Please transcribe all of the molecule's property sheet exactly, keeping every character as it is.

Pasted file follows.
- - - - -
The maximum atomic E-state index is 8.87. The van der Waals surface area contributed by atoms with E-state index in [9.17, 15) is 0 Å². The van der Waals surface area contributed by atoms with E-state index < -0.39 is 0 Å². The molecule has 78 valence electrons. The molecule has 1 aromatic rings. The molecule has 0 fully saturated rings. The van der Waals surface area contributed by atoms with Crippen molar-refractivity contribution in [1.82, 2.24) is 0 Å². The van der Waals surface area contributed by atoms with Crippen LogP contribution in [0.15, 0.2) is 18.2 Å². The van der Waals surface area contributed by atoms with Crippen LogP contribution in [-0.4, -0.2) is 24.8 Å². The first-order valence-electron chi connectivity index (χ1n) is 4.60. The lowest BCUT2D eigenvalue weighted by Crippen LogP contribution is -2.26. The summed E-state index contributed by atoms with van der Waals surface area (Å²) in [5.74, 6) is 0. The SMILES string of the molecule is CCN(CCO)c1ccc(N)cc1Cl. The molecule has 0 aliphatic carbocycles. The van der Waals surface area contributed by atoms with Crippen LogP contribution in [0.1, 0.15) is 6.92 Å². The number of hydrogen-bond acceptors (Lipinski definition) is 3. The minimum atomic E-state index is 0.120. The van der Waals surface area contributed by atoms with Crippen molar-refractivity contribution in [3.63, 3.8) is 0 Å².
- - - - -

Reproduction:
The maximum atomic E-state index is 8.87. The van der Waals surface area contributed by atoms with E-state index in [9.17, 15) is 0 Å². The van der Waals surface area contributed by atoms with E-state index < -0.39 is 0 Å². The molecule has 78 valence electrons. The molecule has 1 aromatic rings. The molecule has 0 fully saturated rings. The van der Waals surface area contributed by atoms with Crippen molar-refractivity contribution in [1.82, 2.24) is 0 Å². The van der Waals surface area contributed by atoms with Crippen LogP contribution in [0.15, 0.2) is 18.2 Å². The van der Waals surface area contributed by atoms with Crippen LogP contribution in [-0.4, -0.2) is 24.8 Å². The first-order valence-electron chi connectivity index (χ1n) is 4.60. The lowest BCUT2D eigenvalue weighted by Crippen LogP contribution is -2.26. The summed E-state index contributed by atoms with van der Waals surface area (Å²) in [5.74, 6) is 0. The SMILES string of the molecule is CCN(CCO)c1ccc(N)cc1Cl. The molecule has 0 aliphatic carbocycles. The van der Waals surface area contributed by atoms with Crippen LogP contribution in [0.1, 0.15) is 6.92 Å². The number of hydrogen-bond acceptors (Lipinski definition) is 3. The minimum atomic E-state index is 0.120. The van der Waals surface area contributed by atoms with Crippen molar-refractivity contribution in [3.63, 3.8) is 0 Å².